On a flight from Chicago to New York, Quintin E. Primo III glances out his window and peers down at the skyscrapers that make up Manhattan’s world-renowned skyline. As the plane soars over the majestic towers of steel, concrete, and glass, Primo is filled with anticipation that soon he’ll be a major player there — and he probably will be.
This is a bold prediction, but Primo has made some bold moves to make it possible. By 2004, the Harvard Business School grad had already proven his industry mettle by building Capri Capital Advisors, a Chicago-based real estate investment management firm, into a $7 billion entity. The company, which Primo founded in 1992 with childhood friend Daryl J. Carter, was the largest black-owned business of its kind in the nation. But then Primo did the unthinkable. In March, he sold his firm’s mortgage banking unit — with a loan portfolio of $5 billion — to CharterMac, a $19 billion real estate finance company, and in return received millions in cash and access to CharterMac’s resources.
The latter was critical to Primo’s strategy to swim with the big fish, since substantial deals now require the backing of real estate titans. “There are trillions of dollars of capital represented by New York organizations that invest across all asset classes,” says Primo, 50. “To become a major factor in this business, we as a firm must have access to that capital.”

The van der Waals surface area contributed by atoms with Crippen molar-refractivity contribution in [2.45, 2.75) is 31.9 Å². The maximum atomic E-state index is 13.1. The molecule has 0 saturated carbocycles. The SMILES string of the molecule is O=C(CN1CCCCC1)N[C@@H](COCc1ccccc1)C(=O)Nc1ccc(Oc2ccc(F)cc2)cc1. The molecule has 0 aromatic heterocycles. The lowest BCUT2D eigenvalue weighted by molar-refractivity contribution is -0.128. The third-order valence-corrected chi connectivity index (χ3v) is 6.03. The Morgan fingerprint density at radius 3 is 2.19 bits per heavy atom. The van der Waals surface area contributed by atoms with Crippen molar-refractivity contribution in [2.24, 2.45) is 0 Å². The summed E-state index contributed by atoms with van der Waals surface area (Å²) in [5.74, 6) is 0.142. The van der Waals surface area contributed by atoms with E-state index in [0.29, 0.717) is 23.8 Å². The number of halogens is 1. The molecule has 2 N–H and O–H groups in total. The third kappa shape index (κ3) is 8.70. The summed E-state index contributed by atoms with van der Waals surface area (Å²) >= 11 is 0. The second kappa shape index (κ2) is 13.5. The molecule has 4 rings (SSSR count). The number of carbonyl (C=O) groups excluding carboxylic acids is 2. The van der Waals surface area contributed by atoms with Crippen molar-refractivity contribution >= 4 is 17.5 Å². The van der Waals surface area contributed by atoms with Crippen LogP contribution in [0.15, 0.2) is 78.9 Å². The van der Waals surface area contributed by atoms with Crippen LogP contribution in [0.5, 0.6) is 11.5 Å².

Just as important was establishing a business relationship with CharterMac chairman Stephen M. Ross. A heavyweight in the New York real estate scene, Ross is chairman and CEO of The Related Companies L.P., which specializes in different aspects of real estate development and management, ranging from commercial development in New York to affordable housing development nationwide. As the developer of projects such as the $2 billion Time Warner Center in New York, Ross is among the industry’s elite.
The alliance provides Capri with access to the expertise, contacts, and capital of Ross’ entire organization, giving Primo the tools he needs to create real estate deals that can elevate his firm to the upper echelon of real estate investment management companies. But the $2.5 billion real estate investment advisory portion of the business Primo still commands already makes him the most significant African American figure in commercial real estate today.
“Quintin is extremely charismatic and extremely focused on being the best in his space,” says Stuart J. Boesky, CharterMac CEO. “It is always energizing working with someone who wants to be the best.”
If Primo can successfully reposition Capri to profit from the next big trends in the real estate industry, then add the contacts and capital of Ross’ organization to his shrewd industry know-how, there’s no telling how much landscape in the real estate industry he will be able to control before he’s through.
Staying ahead of the market is a hallmark of how Primo and Carter managed to create the largest African American real estate advisory firm in the country. The two decided to take a stab at making